Who is involved intensively muscle building and weight training, can not get past the three basic exercises deadlift, squat and bench presses. These exercises are also known among weight training experts under "the big three" because they train as basic exercises all major muscle groups. However, if you only train the same exercises in your exercise program over and over again, it may be that stagnation and boredom in your body training will emerge. It is therefore important that you incorporate various variations of these exercises into your exercise program. This has the advantage that you do not have to do without the three basic exercises and at the same time you make sure that the boredom disappears in the training process. Furthermore, the different variations lead to new impulses in movement and musculature, so that your muscle can continue to be intensively promoted. Below we have listed different variations for each basic exercise that you should definitely include in your training schedule. I wish you success!
Before you start with the following three different deadlift variations, you should first plan how many sets you want to complete with what number of reps. Also, you should know in advance, with what weight you want to start at the beginning of the regular deadlift exercises. We generally recommend training for all three basic exercises with very heavy weight and few repetitions. Exercise A: Deficit Deadlifts Deficit deadlifts should only be done by advanced strength athletes who are already familiar with the traditional deadlift technique. Deficits Deadlifts are executed on a small elevation that should not be higher than about 5 cm. Ideal for this is a weight plate or a flat pedestal. We recommend about 10 to 20 percent lighter weight than the conventional deadlifts. The execution and movement of Deficit Deadlifts is identical to the technique of a conventional deadlift. Exercise B: Romanian deadlifts You practice Romanian deadlifts as well as the deficit deadlifts, but with about 10 to 20 percent lighter weight than the conventional deadlifts. Train Romanian deadlifts at least in 3 to 5 sets of 3 to 8 repetitions. Exercise C: Block Pulls Block pulls are identical to the deficit deadlifts, but run on an even higher pedestal. In this exercise, the elevation should be at least 10 cm, which is equivalent to about 3 to 4 weight plates. The elevation as a starting point requires a deeper movement, which means that the muscles are stressed more intensively.
Similar to the deadlifts, after the regular squats, you can add the following two variations to your Squats program. Exercise A: Break Squats Brutal and effective, many strength athletes call the Break Squats. A pause Squat is performed the way it sounds: you crouch down and then take a little break when you reach the lowest position. Then you jump up again. We recommend doing this exercise with around 20 percent less weight than with traditional squats. The pause in the low position should be between one and three seconds. The break calls for a high stability in the trunk area and intensively presses the blood into the thighs. Exercise B: Pin Squats Pin squats are executed by a so-called pin. A pin is a holder on which the barbell bar can be placed. A pin squat shifts all muscle power to the lower back and thighs. They crouch down and push the body under the barbell bar. Now you push the weight up, go back into a crouch and put the weight back on the pin. In a Pin Squat only single repetitions are completed.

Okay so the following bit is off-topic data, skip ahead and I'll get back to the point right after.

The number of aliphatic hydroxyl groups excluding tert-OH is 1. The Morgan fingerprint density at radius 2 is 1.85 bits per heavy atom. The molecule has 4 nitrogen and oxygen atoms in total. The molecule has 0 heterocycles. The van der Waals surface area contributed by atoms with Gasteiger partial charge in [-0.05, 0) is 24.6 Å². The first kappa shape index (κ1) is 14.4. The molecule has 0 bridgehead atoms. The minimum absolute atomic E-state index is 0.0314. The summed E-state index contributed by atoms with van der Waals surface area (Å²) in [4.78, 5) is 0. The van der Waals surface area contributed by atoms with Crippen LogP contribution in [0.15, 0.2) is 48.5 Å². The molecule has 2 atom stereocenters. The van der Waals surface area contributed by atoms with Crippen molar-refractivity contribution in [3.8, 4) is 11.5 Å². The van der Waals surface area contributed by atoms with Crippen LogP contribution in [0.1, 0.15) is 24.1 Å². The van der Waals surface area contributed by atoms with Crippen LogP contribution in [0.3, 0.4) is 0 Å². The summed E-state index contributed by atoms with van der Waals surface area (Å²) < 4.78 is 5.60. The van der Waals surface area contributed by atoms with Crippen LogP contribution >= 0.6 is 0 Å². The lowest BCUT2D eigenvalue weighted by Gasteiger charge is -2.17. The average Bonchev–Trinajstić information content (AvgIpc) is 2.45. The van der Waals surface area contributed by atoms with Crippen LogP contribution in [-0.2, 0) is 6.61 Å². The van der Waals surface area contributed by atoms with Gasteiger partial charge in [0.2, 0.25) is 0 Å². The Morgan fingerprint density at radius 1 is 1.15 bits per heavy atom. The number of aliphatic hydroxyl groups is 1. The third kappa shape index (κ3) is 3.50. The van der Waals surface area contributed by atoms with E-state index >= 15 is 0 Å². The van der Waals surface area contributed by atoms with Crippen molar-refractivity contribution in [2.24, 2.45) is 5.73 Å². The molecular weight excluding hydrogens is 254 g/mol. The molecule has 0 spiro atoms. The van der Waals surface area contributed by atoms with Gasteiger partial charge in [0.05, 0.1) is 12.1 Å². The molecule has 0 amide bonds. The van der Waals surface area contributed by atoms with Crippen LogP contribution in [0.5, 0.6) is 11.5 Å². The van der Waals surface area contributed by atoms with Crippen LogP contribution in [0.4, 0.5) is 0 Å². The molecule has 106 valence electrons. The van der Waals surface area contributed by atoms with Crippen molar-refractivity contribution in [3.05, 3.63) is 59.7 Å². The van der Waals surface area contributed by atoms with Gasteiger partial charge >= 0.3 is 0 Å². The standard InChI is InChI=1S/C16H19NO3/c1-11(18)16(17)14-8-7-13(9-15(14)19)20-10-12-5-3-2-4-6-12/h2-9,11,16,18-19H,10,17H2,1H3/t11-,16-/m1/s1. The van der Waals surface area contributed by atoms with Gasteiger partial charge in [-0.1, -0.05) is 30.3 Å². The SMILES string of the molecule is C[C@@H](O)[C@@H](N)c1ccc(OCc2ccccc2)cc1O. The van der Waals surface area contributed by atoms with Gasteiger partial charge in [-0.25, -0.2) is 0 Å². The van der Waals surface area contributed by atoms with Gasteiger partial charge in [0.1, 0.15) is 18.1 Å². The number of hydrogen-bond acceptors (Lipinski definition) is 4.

Bench press is one of the most popular exercises for all strength athletes. Depending on how you perform the bench press, it has an impact on the development of your chest muscles. Below are three different variations of these exercises, which can bring a lot of variety in this movement. Exercise A: Floor Press Floor press is a bench press that is executed from the floor. That sounds easy, but it's actually more difficult than traditional bench press. Since no stabilizing pressure can be generated by the legs during the movement on the ground, the upper body is increasingly stressed by the lifting of the weights. Also, the weight plates must be as large as possible, so you can push the upper body directly under the barbell. Reduce the weight on the ground about 10 to 15 percent than the total weight in conventional bench press. You complete more sets with the same number of repetitions. Exercise B: Bench press with break Bank presses with pause are identical in terms of timing with the break squats or pin squats. In the case of bench presses with a break, the barbell remains on the chest after a predetermined time, before you start again with the pushing movement upwards. The sentence and repetition numbers should be identical to the conventional bench presses, but the weight of the dumbbell should be easier to choose. Exercise C: Bench press with a tight grip Tight-grip bench press improves conventional bench press because the tight grip requires greater stability in the movement. In this exercise, you grab the barbell about shoulder width and then push the weight just as in the conventional bench press up. Make sure you put your elbows on them and do not point them out too far. If you get any discomfort in the hip, you have to switch back to the traditional bench press.
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